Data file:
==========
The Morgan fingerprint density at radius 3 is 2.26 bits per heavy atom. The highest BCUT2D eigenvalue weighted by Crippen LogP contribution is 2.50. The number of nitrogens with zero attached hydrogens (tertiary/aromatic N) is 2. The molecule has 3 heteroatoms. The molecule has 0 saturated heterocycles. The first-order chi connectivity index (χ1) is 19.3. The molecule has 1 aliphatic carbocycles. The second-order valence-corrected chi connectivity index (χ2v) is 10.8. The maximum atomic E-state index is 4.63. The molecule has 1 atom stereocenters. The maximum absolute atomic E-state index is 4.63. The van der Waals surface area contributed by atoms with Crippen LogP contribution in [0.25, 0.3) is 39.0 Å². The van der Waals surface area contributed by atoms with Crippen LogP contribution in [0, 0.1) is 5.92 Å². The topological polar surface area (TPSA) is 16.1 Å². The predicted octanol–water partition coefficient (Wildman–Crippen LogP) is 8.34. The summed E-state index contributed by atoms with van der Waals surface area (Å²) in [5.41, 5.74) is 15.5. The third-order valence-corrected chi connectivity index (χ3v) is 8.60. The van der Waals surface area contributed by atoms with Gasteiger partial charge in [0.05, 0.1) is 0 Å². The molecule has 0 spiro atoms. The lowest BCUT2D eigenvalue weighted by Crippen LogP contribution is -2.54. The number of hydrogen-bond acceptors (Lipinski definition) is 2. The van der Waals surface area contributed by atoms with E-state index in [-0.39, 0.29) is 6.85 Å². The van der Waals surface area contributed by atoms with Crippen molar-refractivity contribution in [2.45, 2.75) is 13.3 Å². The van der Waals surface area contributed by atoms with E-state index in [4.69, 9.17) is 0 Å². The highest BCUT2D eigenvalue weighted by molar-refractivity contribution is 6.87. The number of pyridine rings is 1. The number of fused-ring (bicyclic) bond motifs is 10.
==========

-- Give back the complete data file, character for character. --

The Morgan fingerprint density at radius 3 is 2.26 bits per heavy atom. The highest BCUT2D eigenvalue weighted by Crippen LogP contribution is 2.50. The number of nitrogens with zero attached hydrogens (tertiary/aromatic N) is 2. The molecule has 3 heteroatoms. The molecule has 0 saturated heterocycles. The first-order chi connectivity index (χ1) is 19.3. The molecule has 1 aliphatic carbocycles. The second-order valence-corrected chi connectivity index (χ2v) is 10.8. The maximum atomic E-state index is 4.63. The molecule has 1 atom stereocenters. The maximum absolute atomic E-state index is 4.63. The van der Waals surface area contributed by atoms with Crippen LogP contribution in [0.25, 0.3) is 39.0 Å². The van der Waals surface area contributed by atoms with Crippen LogP contribution in [0, 0.1) is 5.92 Å². The topological polar surface area (TPSA) is 16.1 Å². The predicted octanol–water partition coefficient (Wildman–Crippen LogP) is 8.34. The summed E-state index contributed by atoms with van der Waals surface area (Å²) in [5.41, 5.74) is 15.5. The third-order valence-corrected chi connectivity index (χ3v) is 8.60. The van der Waals surface area contributed by atoms with Gasteiger partial charge in [0.05, 0.1) is 0 Å². The molecule has 0 spiro atoms. The lowest BCUT2D eigenvalue weighted by Crippen LogP contribution is -2.54. The number of hydrogen-bond acceptors (Lipinski definition) is 2. The van der Waals surface area contributed by atoms with E-state index in [-0.39, 0.29) is 6.85 Å². The van der Waals surface area contributed by atoms with Crippen molar-refractivity contribution in [2.45, 2.75) is 13.3 Å². The van der Waals surface area contributed by atoms with E-state index in [4.69, 9.17) is 0 Å². The highest BCUT2D eigenvalue weighted by molar-refractivity contribution is 6.87. The number of pyridine rings is 1. The number of fused-ring (bicyclic) bond motifs is 10.